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Headlines for Tuesday, February 13, 2024

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Emily Fisher

Fireworks Year-Round in Kansas? Lawmakers Are Considering It

TOPEKA, Kan. (KNS) - Kansans lawmakers have advanced a plan that would let residents buy fireworks all year long. Current state law only allows retailers to sell fireworks between June 27th and July 5th. The idea behind the bill is to get rid of that state rule and leave it all up to local governments. Cities and counties could still restrict the sale and use of fireworks to specific dates. In 2023, the state brought in about $2.7 million in sales tax from fireworks stands. The House Commerce Committee recommended the bill be passed. It now awaits action in the full House.


Kansas House Committee Okays Bill Concerning Rural Hospital Designation

TOPEKA, Kan. (KNS) - A Kansas House committee has passed a bill that would expand eligibility requirements for rural emergency hospital designations. Currently, to be eligible for rural emergency hospital designation, hospitals must have been in business since at least December 2020. The legislation would expand that date to January 2015. Tara Mays, a vice president for the Kansas Hospital Association, says rather than compete with one another, facilities designated as rural emergency hospitals would help support existing in-patient hospitals: “It is very important for all of them to have access points to care and in particular, the rural emergency hospital is designed to be a stabilization center.” For the Kansas bill to go into effect, federal legislation introduced by Kansas Republican Senator Jerry Moran also must pass.

Tara Mays, a vice president with the Kansas Hospital Association, says one hospital in Kansas is currently designated a rural emergency hospital, and another is working toward that designation. “We believe the extension of this designation could be helpful as more of our hospitals in Kansas explore this option and as DC considers eligibility options in the future," she said. If the bill is passed, Mays says five other Kansas hospitals would be eligible for designation as a rural emergency hospital.


Kansas Legislature Considers Expansion of Access to STI Treatment

WICHITA, Kan. (KNS) – Kansas lawmakers are considering expanding access to treatment for sexually-transmitted infections. Doctors say it would help combat STI rates that have nearly doubled in the last decade. The Kansas News Service reports that the legislation would allow the sexual partner of someone diagnosed with an STI to get prescription treatment without visiting a doctor. 46 states already allow that. Wichita doctor Patrick Allen says up to 30% of patients he treats are reinfected because their partners don’t get treated. He says his patients are often women who say their male partners refuse to go to the doctor. “Young healthy men often don’t have their own primary care provider, often they don’t have insurance… The man is likely to be asymptomatic and so they may not understand their need for treatment,” he added. The bill’s lone opponent said it would promote promiscuity. The Kansas Board of Healing Arts submitted neutral testimony suggesting the bill be revised to verify partners receive medication counseling.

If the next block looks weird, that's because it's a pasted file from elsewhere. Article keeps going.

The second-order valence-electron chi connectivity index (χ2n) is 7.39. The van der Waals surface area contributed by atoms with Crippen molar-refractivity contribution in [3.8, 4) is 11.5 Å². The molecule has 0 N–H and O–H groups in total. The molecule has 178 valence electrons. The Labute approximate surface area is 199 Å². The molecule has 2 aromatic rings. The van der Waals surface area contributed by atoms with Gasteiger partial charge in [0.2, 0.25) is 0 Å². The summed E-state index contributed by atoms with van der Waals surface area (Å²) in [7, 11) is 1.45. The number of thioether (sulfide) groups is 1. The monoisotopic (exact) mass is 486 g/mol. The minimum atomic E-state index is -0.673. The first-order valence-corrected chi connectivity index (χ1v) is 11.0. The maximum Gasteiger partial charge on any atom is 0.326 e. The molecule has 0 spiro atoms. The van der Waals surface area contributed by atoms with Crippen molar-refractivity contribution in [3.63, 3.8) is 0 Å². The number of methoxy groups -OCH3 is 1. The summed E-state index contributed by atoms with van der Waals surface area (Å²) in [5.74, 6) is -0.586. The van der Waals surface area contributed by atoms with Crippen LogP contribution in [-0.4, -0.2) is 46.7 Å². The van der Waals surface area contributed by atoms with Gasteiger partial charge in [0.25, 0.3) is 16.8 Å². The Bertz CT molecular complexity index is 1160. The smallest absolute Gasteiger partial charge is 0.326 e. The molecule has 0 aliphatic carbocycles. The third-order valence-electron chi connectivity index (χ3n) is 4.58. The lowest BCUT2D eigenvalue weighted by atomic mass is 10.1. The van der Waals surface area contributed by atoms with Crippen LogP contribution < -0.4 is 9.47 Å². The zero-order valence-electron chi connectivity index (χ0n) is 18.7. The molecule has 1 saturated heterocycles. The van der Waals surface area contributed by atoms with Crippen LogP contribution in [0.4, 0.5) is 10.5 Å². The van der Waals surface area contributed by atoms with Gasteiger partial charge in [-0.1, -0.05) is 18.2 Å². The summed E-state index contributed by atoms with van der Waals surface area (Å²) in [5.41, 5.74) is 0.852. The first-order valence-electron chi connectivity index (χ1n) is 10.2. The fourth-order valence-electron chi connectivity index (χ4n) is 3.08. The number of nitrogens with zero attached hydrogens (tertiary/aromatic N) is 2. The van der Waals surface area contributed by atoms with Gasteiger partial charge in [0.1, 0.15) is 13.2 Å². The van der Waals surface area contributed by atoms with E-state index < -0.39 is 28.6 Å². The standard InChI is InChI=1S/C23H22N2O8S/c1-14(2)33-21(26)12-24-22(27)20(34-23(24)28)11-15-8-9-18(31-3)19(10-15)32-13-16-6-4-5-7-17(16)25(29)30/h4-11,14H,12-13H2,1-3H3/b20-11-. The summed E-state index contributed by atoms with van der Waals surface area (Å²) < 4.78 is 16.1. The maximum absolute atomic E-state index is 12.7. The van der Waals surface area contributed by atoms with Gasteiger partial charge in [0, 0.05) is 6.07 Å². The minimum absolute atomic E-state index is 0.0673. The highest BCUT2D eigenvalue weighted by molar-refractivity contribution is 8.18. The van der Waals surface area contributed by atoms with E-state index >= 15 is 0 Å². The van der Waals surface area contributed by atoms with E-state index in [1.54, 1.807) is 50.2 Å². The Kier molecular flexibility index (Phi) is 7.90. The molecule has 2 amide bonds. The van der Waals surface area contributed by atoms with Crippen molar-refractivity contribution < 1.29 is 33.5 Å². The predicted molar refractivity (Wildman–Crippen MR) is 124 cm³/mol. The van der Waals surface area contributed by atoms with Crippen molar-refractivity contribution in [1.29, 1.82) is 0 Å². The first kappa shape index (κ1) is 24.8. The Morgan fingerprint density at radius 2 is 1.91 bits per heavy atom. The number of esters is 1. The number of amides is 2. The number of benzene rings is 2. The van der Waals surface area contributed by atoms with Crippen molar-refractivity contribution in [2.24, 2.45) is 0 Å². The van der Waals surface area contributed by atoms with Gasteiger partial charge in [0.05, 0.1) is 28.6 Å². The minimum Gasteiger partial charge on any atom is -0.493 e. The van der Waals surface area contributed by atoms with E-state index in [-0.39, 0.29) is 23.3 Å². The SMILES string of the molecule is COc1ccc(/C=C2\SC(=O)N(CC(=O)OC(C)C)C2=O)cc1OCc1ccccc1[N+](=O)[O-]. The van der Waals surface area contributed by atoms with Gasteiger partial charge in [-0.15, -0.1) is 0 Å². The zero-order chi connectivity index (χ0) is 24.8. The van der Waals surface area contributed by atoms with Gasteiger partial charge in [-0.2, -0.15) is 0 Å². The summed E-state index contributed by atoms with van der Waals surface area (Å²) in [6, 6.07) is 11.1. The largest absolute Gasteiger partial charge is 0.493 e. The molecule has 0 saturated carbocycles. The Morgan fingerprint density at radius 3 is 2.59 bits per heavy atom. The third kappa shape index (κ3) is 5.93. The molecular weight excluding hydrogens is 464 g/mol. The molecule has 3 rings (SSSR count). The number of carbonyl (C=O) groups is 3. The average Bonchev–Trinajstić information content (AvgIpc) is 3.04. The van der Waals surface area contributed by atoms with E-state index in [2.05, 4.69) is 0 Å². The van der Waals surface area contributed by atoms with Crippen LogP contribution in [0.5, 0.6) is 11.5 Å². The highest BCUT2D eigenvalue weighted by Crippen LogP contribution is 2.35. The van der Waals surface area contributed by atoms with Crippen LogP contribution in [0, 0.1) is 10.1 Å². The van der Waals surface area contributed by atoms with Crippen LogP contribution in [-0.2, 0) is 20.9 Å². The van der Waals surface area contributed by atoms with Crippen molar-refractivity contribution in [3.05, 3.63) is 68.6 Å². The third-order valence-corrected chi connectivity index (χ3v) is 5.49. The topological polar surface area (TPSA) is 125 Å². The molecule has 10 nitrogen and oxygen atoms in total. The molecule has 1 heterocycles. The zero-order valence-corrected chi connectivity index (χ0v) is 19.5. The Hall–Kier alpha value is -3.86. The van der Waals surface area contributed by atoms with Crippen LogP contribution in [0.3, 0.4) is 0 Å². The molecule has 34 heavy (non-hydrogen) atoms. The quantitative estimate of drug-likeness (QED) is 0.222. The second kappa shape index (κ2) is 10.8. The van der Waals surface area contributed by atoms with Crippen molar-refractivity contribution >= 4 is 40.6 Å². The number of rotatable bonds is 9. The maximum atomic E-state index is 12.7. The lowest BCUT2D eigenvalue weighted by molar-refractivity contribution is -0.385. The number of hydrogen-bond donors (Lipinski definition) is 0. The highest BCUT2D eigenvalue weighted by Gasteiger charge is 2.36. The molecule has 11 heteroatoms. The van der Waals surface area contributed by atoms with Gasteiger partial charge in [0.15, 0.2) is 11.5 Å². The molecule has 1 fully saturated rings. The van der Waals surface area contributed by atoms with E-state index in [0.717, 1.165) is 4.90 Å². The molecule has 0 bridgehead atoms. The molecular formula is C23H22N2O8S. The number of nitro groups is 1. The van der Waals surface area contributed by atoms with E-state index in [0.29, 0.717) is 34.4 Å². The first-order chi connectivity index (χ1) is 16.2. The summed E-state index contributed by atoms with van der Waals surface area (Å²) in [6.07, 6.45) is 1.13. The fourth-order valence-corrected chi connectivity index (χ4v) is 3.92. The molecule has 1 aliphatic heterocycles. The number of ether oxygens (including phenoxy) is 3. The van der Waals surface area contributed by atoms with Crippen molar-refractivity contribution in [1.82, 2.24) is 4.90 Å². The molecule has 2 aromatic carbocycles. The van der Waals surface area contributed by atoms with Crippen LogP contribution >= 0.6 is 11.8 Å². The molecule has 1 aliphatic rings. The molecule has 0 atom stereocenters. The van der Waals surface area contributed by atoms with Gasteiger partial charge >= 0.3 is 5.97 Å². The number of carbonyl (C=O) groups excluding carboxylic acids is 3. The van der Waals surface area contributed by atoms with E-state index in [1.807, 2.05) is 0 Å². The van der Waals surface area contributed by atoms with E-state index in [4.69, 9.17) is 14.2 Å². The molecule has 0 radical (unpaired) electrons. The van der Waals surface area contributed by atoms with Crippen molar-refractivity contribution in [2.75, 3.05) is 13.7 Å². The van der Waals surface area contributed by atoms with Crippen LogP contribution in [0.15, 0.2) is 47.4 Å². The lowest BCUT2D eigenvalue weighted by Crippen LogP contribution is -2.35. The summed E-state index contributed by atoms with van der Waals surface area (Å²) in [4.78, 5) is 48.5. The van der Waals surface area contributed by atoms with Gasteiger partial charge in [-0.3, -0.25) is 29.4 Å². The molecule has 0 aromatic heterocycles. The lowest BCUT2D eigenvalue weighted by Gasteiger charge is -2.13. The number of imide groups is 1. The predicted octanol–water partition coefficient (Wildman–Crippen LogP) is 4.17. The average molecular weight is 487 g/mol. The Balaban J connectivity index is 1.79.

Kansas Legislature Considering Bill to Eliminate Sugary Items from SNAP Benefits

TOPEKA, Kan. (KNS) – Kansas lawmakers are considering a bill aimed at preventing people from buying sugary foods with SNAP benefits, also known as food stamps. The Kansas News Service reports that while SNAP is federally funded, the program is operated at the state level. A bill introduced in Kansas would ask the federal government to let the state ban people from buying candy or soft drinks with SNAP benefits. Proponents say food assistance shouldn’t be used on sugary items that can be unhealthy. Critics say education, not restriction, is key to helping people make healthier choices. So far, the federal government has rejected attempts by other states to implement similar restrictions.


Arrest Made in Theft of Jackie Robinson Statue

WICHITA, Kan. (KMUW) – Wichita police say they have charged a 45-year-old man in connection with the theft of the Jackie Robinson statue from McAdams Park. KMUW reports that Ricky Alderete, who had already been in police custody in connection with a different crime, was charged Monday with several crimes including felony theft. Authorities say they continue to search for more suspects in last month’s incident. The statue was part of the League 42 youth baseball complex. It was found destroyed several days after the theft. Police say the incident was not a hate-motivated crime. They say the thieves planned to sell the statue as scrap metal. League 42 says it intends to erect a new statue. (Read more.)

(–Additional Reporting–)

45-Year-Old Man Arrested in Jackie Robinson Statue Theft: Police Say Crime Was Not Motivated by Race

UNDATED (AP) – A 45-year-old man was arrested in the theft of a bronze Jackie Robinson statue that was cut off at the ankles and found days later smoldering in a trash can in a city park in Kansas, police announced Tuesday.

Ricky Alderete was taken into custody earlier this month in a kidnapping case and charged Monday with four counts stemming from the theft and a 2022 case, records show. Wichita police Lt. Aaron Moses said there was no evidence it was a "hate-motivated crime” but rather the intent was to sell the metal for scrap.

Wichita police Chief Joe Sullivan said it was “only the first arrest” and that there were more to come. He did not specify how police determined Alderete was a suspect in the theft.

"When you try to take something from this community, it won’t tolerate it,” he said, adding that he was eager to share more details about the investigation after more suspects are in custody.

Messages left with numbers believed to belong to his family members were not immediately returned. His attorney in the public defender’s office didn’t immediately return a phone message from The Associated Press seeking comment.